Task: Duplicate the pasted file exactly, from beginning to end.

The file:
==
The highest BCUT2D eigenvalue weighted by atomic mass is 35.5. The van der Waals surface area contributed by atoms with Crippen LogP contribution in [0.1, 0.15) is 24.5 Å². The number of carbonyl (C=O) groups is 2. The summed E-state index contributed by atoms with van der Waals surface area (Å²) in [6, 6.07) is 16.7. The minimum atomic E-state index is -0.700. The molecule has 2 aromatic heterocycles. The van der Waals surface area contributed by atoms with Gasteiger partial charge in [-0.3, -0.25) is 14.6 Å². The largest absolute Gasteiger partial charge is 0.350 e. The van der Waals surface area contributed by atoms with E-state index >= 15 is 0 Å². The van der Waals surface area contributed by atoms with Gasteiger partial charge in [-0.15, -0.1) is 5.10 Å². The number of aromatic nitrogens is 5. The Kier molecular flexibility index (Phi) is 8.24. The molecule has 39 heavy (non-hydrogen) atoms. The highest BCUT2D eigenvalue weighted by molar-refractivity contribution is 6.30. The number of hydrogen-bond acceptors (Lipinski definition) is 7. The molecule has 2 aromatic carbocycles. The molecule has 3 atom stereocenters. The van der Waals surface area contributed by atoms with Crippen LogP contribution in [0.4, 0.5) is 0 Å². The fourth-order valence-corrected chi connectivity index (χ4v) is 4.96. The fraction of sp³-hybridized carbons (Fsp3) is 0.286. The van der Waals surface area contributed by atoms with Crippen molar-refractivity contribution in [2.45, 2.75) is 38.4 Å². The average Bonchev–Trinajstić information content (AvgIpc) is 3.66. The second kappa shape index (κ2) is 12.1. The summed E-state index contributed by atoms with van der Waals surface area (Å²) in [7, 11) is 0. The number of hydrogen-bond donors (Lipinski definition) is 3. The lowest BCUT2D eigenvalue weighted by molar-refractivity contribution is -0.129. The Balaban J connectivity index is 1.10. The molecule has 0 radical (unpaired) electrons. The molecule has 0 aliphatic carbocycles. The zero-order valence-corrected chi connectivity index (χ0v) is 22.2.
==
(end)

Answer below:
The highest BCUT2D eigenvalue weighted by atomic mass is 35.5. The van der Waals surface area contributed by atoms with Crippen LogP contribution in [0.1, 0.15) is 24.5 Å². The number of carbonyl (C=O) groups is 2. The summed E-state index contributed by atoms with van der Waals surface area (Å²) in [6, 6.07) is 16.7. The minimum atomic E-state index is -0.700. The molecule has 2 aromatic heterocycles. The van der Waals surface area contributed by atoms with Gasteiger partial charge in [-0.3, -0.25) is 14.6 Å². The largest absolute Gasteiger partial charge is 0.350 e. The van der Waals surface area contributed by atoms with E-state index >= 15 is 0 Å². The van der Waals surface area contributed by atoms with Gasteiger partial charge in [-0.15, -0.1) is 5.10 Å². The number of aromatic nitrogens is 5. The Kier molecular flexibility index (Phi) is 8.24. The molecule has 39 heavy (non-hydrogen) atoms. The highest BCUT2D eigenvalue weighted by molar-refractivity contribution is 6.30. The number of hydrogen-bond acceptors (Lipinski definition) is 7. The molecule has 2 aromatic carbocycles. The molecule has 3 atom stereocenters. The van der Waals surface area contributed by atoms with Crippen LogP contribution in [0.4, 0.5) is 0 Å². The fourth-order valence-corrected chi connectivity index (χ4v) is 4.96. The fraction of sp³-hybridized carbons (Fsp3) is 0.286. The van der Waals surface area contributed by atoms with Crippen molar-refractivity contribution in [2.45, 2.75) is 38.4 Å². The average Bonchev–Trinajstić information content (AvgIpc) is 3.66. The second kappa shape index (κ2) is 12.1. The summed E-state index contributed by atoms with van der Waals surface area (Å²) in [7, 11) is 0. The number of hydrogen-bond donors (Lipinski definition) is 3. The lowest BCUT2D eigenvalue weighted by molar-refractivity contribution is -0.129. The Balaban J connectivity index is 1.10. The molecule has 0 radical (unpaired) electrons. The molecule has 0 aliphatic carbocycles. The zero-order valence-corrected chi connectivity index (χ0v) is 22.2.